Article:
The best part about building your ride is to have appreciation for it by complementing it with a beautiful display. Show sign creativity, stanchions, and plush carpeting go a long way, but car-building enthusiasts plan out displays long before their show rides are even finished.
Turntables and jackstands are great to give a full visual on a car, but nothing complements a display like a theme that goes with the vehicle's era, nickname, or when you take your garage artifacts and bring them along to the show. Some exhibitor car displays almost turn into man caves that make you wonder where they found the time to build them.
Have a look and see for yourself that with a long car build journey there is also some hardworking thought and time dedicated to having a car looking its car show best! Give them their 10 points due, judges!
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No one can deny that the cars we see cruising the boulevards, lowered to the ground, painted in the most amazing colors and designs. These cars are special. The lowrider is creativity escalated to a level that makes you wonder and smile with glee. The question is "How did this happen? Where did these ideas come from? Why the automobile?"
To put it simply, the lowrider automobile is an artistic message that says "We are expressing our unique culture." Originating primarily in Southern California (mostly Los Angeles), Texas and Arizona, the lowrider represents the unique take on what could be described as a Mexican cultural custom called the paseo. This is a tradition where the youth in villages circle around the village plaza, women walking in one direction and men the other – often checking each other out and flirting. In some cases, the local caballeros (cowboys), would deck out themselves and their horses and join in the fun. Lowriding has taken this to modern times, cruising the boulevards of East Los Angeles to El Paso, Texas.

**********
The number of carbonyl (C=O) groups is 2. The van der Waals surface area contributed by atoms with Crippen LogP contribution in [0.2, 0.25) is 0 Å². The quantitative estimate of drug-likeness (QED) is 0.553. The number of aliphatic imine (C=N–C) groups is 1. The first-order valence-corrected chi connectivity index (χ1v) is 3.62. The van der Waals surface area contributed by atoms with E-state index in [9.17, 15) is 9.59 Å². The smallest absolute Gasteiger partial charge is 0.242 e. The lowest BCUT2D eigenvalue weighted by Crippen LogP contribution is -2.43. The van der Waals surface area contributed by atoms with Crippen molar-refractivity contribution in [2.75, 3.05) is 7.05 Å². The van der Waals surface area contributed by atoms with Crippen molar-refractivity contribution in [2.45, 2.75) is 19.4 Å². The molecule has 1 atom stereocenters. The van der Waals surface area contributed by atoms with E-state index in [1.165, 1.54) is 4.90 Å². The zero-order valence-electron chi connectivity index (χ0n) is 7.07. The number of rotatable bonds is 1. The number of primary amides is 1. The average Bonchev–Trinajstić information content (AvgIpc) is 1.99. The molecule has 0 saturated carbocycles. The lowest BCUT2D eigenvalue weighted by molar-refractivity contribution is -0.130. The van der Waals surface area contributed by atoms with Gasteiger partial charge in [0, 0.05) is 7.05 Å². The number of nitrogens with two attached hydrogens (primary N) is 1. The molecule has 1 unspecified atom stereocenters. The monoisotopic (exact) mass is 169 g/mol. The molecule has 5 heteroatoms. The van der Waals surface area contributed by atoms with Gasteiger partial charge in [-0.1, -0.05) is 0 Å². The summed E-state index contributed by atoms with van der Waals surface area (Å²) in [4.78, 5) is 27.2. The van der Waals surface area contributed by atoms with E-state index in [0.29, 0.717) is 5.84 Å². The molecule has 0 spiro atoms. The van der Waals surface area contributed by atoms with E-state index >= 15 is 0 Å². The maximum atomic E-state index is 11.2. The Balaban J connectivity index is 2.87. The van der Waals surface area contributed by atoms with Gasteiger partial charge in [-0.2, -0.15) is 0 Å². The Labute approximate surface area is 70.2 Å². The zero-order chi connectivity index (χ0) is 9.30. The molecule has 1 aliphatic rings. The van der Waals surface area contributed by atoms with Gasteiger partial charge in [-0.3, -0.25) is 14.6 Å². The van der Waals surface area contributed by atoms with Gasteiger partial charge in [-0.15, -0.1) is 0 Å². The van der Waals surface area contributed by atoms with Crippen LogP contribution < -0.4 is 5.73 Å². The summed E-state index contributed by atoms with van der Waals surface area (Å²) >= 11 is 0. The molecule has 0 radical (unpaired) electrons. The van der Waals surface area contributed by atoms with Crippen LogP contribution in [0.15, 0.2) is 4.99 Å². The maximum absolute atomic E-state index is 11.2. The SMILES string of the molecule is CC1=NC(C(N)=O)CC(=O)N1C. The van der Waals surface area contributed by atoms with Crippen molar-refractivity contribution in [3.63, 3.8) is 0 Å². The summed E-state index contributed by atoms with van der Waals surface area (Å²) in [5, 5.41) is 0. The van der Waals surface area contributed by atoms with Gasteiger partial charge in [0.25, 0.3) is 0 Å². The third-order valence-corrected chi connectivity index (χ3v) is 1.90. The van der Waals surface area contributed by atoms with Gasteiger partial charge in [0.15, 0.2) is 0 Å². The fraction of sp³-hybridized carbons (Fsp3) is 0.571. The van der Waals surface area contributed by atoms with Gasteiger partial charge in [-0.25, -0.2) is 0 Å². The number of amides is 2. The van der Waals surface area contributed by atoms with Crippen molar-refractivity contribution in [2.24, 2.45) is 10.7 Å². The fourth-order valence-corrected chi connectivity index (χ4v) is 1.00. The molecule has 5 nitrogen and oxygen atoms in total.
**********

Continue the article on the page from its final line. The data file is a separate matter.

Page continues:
The San Diego Automotive Museum is pleased to present this exhibit for your enjoyment. The mission of the museum is to present the cultural impact the automobile has on our collective culture, and lowriders are a classic and poignant example of that. In addition to being an important part of the community, the cars are also works of art and styling.
David Aguilar, a local lowrider, is the featured exhibitor. Mr. Aguilar has been building lowriders for dozens of years and has transformed them into spectacular works of art. Coming from a long history of cars and customizing, he is well-known for his work. His work was displayed at the museum’s previous lowrider exhibit in 2006.
This exhibit also features lowrider memorabilia and some smaller items (pedal cars and a tricycle). Car club jackets, plaques, and specialty boards are included. Each vehicle is unique in its styling, design, and execution. In addition, a special display of interactive art has been installed in the Explore area - huge fun for kids of all ages. Adults too!
Immerse yourself in the amazing art and lifestyle of the lowrider. Enjoy the ride!
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By Anthony J. Nocella II, Ph.D. — How does one start building a lowrider bicycle? First and foremost, do not rush out and buy a lowrider bicycle that has been manufactured in a mass-produced fashion. Get to know the lowrider culture and its historical and socio-political place in Chicanx/Latinx/Cholx society.
The lowrider culture started in the 1960s during the Civil Rights, United Farm Workers, and Brown Power movements, inspired by earlier resistance movements by people of Mexican descent against structural racism and assimilationism. It is clear, direct, and easy to argue that the lowrider culture has always been and is grounded in activism and social justice.